In Bell County, Kentucky (near Cumberland Gap), Partins are as common as Smiths and Jones in most communities! William Partin (about 1760-1834) and his seven sons moved to a very remote valley about 1810. DNA tests have verified that William was connected to Dolly Patron’s ancestors. (Ignore the spelling. Many of my kin used the “Parton” spelling in the early days. Most could not read or write before the Civil War.) William Partin’s descendants intermarried with Masons, Gibsons, Turners, and Lees, with few leaving the area before World War II. I’ve spent 50 years researching the Partin family genealogy, and will share more about that later.
Several times in the 1950s, we made the long trip to Bell County on the old two-lane U.S. Route 25 (winding through Dayton, Cincinnati, Lexington, and every other town in between). We visited many relatives on these trips. My grandmother’s sisters Mary and Grace lived together in a small house a half mile up an unpaved log road. Early on, we had to leave our car at the paved road and walk up the lane, crossing a creek on a couple large planks. They were lined up parallel, so Uncle Dewy could drive his log truck across them.
Mary and Grace would rise early to fire up their cast iron wood stove. They retrieved water in pails from a spring up behind their cabin, and would spend a couple hours creating a genuine country breakfast from scratch: biscuits and gravy, eggs, bacon or ham, potatoes, ice tea, and coffee.
When I was about nine years old, I recall entering the kitchen to be welcomed by this vast spread and inquiring, “Do you have any Post Toasties?” Dumb, I know! I later gained a tremendous appreciation for these fabulous country breakfasts.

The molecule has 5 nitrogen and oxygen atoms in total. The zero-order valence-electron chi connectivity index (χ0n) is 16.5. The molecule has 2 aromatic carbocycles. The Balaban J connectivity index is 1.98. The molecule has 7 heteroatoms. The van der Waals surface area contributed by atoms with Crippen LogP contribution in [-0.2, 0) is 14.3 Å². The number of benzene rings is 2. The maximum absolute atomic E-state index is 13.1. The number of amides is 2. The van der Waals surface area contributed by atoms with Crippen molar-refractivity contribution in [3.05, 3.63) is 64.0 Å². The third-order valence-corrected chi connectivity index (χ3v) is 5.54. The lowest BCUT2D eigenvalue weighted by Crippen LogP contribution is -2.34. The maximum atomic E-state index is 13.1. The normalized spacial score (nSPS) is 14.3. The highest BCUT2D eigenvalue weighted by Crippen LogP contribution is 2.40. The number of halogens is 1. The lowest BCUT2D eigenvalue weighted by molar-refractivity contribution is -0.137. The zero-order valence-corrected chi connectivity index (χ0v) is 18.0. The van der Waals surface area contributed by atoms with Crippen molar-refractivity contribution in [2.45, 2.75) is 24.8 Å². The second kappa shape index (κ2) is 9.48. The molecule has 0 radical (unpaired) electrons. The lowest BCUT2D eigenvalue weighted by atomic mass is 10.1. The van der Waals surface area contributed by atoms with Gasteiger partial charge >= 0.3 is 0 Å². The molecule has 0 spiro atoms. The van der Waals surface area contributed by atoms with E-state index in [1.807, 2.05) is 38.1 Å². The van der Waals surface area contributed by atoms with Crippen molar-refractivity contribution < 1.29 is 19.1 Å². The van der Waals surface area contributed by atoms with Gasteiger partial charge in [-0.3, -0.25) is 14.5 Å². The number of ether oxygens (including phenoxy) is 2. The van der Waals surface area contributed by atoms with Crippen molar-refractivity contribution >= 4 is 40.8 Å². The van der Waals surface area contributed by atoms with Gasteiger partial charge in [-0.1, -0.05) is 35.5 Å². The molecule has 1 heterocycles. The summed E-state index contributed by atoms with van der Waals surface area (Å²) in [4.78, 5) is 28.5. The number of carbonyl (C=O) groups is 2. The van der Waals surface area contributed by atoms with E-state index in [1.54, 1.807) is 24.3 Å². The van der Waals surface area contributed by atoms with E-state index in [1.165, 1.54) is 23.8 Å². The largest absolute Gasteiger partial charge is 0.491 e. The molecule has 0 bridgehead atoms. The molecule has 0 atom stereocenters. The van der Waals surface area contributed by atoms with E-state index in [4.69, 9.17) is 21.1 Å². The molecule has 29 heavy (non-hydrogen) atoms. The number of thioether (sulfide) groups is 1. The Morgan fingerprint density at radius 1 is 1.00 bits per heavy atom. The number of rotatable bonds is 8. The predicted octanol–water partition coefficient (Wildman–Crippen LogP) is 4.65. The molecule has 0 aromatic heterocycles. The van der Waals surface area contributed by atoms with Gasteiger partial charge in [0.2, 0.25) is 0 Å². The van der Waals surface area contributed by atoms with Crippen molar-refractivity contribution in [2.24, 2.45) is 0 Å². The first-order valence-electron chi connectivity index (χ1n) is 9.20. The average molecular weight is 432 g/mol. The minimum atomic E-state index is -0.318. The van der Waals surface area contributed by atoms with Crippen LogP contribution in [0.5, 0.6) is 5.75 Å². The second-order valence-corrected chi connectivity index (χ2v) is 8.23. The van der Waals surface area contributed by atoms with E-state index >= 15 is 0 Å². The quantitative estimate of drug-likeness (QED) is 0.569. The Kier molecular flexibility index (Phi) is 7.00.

Almost my entire life has been spent on U.S. Route 25 (a.k.a. “Dixie Hwy.”), which ran from Miami to Detroit. I was born in Lima, attended BGSU, taught in Toledo, returned to Bowling Green for 25 years, then moved to Hendersonville, NC. Route 25 was the main street through every one of those communities. It was a major migration artery throughout the 20th Century. Kalida was a few miles off.
On a later Kentucky trip, we visited a small coal mine still in operation (see attached photos). A cousin still worked in one of
those small non-union mines. He showed me a video he took in the mine. He spent his shift lying on his back in a 27” high shaft, driving bolts into the ceiling to prevent cave ins. They still happened though.
He reported most of the miners eventually suffer from black lung disease, as it is so hot in the mines most of the guys don’t wear their safety gear. It’s a rough way to make a living.
My grandfather Partin was killed in a coal mine accident in 1929, when a coffin-sized slab of slate crushed him. His widow was given $300 and a month to vacate their mining camp cabin. It is a tragic story, and I plan to share more about Dad’s challenging childhood later. Fortunately, my grandmother would never let Troy go into the mines.
Strip mining has taken the place of deep shaft mining in this region, as it is more economical. The massive damage strip mining has inflicted on these beautiful mountains is deplorable and sad. The water issues are devastating and will affect generations to come.